The Knesset on Wednesday passed a landmark national service bill requiring Jewish seminary students to serve in the army, an issue that has been debated for years and divides secular and religious Israelis.
The bill ends an exemption from military service for ultra-Orthodox students in yeshivot, or Jewish seminaries, in place since Israel’s founding in 1948. The legislation will be phased in gradually by 2017, offering blanket exemptions from the draft for only 1,800 top Torah scholars and imposing criminal penalties for draft-dodgers.
Sixty-seven members of the 120-seat Knesset voted in favour of the bill and one against. Opposition parties, including two representing the haredim, or ultra-Orthodox, boycotted the voting.
The two parties also stayed off the floor later on Wednesday during an address by Benjamin Netanyahu, prime minister, as he introduced UK Prime Minister David Cameron, returning to their seats only after Mr Netanyahu had stopped speaking.
The bill’s approval marks a hard-fought political victory for Mr Netanyahu’s junior coalition partners, Yesh Atid and Jewish Home, who promised their supporters they would enforce “equal sharing of the burden” among the ultra-Orthodox in the army and the workforce after gaining election to the Knesset in January 2013.
“This bill will allow hundreds of thousands of haredim – ultra-Orthodox men – to join the Israeli workforce and join the Israeli national service, the military,” Naftali Bennett, economy minister and head of the rightwing nationalist Jewish Home said in a video address. “We are making history today.”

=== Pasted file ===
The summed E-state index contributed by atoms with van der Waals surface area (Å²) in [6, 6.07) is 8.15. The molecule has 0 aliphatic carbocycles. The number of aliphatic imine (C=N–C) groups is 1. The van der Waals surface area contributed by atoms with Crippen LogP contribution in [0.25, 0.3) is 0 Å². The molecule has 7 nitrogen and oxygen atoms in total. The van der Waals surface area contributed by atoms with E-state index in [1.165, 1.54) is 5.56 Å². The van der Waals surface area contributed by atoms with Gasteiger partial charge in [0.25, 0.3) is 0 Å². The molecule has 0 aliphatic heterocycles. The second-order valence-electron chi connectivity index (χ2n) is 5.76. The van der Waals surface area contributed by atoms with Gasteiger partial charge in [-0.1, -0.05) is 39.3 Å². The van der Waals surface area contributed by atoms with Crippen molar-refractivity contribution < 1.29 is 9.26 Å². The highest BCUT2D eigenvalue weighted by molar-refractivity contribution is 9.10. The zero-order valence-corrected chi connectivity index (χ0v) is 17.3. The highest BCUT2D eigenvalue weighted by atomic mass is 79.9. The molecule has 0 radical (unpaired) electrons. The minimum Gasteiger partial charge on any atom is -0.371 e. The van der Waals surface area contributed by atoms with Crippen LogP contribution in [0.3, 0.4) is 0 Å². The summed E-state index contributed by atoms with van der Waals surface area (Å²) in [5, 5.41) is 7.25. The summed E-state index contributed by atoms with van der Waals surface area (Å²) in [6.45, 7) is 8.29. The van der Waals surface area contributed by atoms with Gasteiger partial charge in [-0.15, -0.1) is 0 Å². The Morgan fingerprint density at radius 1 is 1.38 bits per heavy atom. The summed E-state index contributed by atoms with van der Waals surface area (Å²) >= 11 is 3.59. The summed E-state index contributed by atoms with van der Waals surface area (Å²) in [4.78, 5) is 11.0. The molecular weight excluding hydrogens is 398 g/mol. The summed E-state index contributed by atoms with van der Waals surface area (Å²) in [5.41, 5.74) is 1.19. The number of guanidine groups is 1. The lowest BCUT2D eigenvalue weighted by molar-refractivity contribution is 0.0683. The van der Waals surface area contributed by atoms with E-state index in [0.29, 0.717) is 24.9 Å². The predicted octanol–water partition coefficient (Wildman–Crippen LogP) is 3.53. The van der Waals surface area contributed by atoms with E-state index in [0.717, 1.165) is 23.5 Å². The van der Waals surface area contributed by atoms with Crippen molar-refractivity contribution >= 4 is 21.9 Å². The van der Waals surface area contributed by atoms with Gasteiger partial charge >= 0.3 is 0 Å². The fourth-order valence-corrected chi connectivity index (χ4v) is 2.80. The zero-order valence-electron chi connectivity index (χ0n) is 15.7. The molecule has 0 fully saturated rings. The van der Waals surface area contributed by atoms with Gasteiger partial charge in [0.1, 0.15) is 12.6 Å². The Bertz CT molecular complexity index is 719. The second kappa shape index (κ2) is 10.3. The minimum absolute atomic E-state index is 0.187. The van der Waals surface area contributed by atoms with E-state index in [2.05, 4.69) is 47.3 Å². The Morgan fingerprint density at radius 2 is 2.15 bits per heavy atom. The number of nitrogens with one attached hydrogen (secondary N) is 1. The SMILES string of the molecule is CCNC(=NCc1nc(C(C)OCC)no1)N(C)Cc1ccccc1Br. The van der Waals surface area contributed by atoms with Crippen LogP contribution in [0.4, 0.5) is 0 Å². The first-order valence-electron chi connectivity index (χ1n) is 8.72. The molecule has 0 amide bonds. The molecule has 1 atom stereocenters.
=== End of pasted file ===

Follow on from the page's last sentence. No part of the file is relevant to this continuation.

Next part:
However, Moshe Gafni, a member of parliament with the United Torah Judaism religious party, said the vote marked a “black day” for Israel, and that the country had “lost the right to be called a Jewish and democratic state”.
Hundreds of thousands of the ultra-Orthodox rallied in Jerusalem earlier this month to protest against the bill, bringing traffic in the city to a standstill for hours.
Although religious parties were kingmakers in most of Israel’s coalition governments in recent years, Mr Netanyahu’s cabinet, formed a year ago, was the first to exclude them because of a pact between Yesh Atid and Jewish Home, who joined forces to keep them out.
Ultra-Orthodox Israelis make up about 10 per cent of the country’s 8m population and have historically enjoyed generous welfare benefits because of their privileged political position.
However, Israel’s government is trying to integrate them more closely into Israeli society and the economy, along with minority Arabs.
Economists and policy makers, including Bank of Israel Governor Karnit Flug, have warned that as a group the haredim could slow Israel’s economic growth in future years because of widespread poverty, higher-than-average birth rates, poor education, and low participation in the workforce.
Get alerts on Israel when a new story is published